This is where having some guidance is crucial. The obvious route, as with everything else online, is to start with a Google search for the type of work you want to do. As a warning… some of the bolder online job advertisements that appear in search results may seem too good to be true. And, indeed, they are. These ads, which sometimes promote jobs with Google or Facebook and the like, are not actually served by Google or Facebook, but by third-party companies who want to sell you something, not pay you something. Their claim, of course, is that if you buy their service, you may be able to make money as a result. If you are asked to spend money to earn money, go ahead.

But real online work for pay is definitely available, even plentiful. In fact, online job agencies claim that the online contract workforce is growing at a rapid rate. twice the standard labor force rate. According to oDesktop, one of the largest online recruiting services, more than 90% of US companies now use recruited talent on a regular basis and spend $120 billion on this type of experience each year. Another major online employment service, spear, reports from its small business survey that 80% of small businesses plan to hire up to 50% of their workers as online contractors. Another online agency claims that monthly request has passed supply by more than 30%, leaving thousands of contract jobs unfilled on its job board. And all of this is just in reference to one type of option for online work… contract work. There’s others.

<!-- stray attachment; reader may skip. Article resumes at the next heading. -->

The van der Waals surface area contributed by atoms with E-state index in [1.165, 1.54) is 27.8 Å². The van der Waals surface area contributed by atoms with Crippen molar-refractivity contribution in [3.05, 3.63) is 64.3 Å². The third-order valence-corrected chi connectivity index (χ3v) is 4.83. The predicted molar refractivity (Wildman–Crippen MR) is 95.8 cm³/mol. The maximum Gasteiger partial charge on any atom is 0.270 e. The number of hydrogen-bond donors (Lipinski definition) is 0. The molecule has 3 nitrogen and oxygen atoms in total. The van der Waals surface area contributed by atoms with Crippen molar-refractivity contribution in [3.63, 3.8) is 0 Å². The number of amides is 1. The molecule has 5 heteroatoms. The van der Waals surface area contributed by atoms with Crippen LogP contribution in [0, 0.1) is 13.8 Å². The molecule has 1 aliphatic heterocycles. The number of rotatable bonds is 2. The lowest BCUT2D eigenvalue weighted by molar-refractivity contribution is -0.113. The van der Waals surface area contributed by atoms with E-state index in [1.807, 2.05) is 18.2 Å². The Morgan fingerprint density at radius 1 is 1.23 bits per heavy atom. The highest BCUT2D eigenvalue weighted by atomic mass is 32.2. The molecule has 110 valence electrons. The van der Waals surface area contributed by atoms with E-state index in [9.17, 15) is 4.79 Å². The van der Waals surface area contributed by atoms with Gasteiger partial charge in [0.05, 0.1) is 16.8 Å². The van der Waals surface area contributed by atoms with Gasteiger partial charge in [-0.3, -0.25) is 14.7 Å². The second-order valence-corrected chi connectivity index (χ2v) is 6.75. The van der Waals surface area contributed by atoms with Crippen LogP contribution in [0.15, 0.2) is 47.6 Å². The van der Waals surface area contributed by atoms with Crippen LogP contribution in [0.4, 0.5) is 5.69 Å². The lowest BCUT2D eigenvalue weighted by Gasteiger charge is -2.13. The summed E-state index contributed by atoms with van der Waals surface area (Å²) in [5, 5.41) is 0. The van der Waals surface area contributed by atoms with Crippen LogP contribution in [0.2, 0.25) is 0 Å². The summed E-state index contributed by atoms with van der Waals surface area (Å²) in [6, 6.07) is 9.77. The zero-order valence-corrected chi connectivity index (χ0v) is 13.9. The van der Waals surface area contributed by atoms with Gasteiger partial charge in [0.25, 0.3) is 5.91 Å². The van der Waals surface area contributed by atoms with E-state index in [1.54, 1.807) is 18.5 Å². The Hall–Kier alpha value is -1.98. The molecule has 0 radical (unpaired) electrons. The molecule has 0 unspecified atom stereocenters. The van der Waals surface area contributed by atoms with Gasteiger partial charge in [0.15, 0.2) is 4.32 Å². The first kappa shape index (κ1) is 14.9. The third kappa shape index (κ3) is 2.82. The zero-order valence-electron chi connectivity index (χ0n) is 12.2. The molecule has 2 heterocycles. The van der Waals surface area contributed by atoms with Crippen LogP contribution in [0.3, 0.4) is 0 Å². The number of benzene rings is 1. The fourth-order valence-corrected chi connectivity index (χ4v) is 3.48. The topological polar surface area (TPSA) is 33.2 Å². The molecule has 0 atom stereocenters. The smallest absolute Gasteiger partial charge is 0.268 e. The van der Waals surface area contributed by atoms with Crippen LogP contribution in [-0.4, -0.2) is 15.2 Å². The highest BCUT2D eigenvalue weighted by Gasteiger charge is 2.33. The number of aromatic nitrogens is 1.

seven necessary steps

Confusion about working online is all too common…and it gets in the way of retiring for Boomers who could be making money working online at something they find challenging and satisfying. If the concept of participating in a post-retirement online career seems a bit fuzzy or beyond your grasp, a good place to start is by completing these seven necessary steps:

  1. Determine who you are and what you do best. Re-explore your personality type and temperament, as well as your interests, values, abilities, and traits, to identify the next work direction that best suits you and will improve your life ahead. Include any and all of your Internet skills, communication skills, and interpersonal skills as assets that can and will make you a valuable contributor to employers online.
  2. Develop a clear idea of ​​how much time you want and can afford to work, and when. Keep this guide in mind when searching for and selecting the particular job you will do next.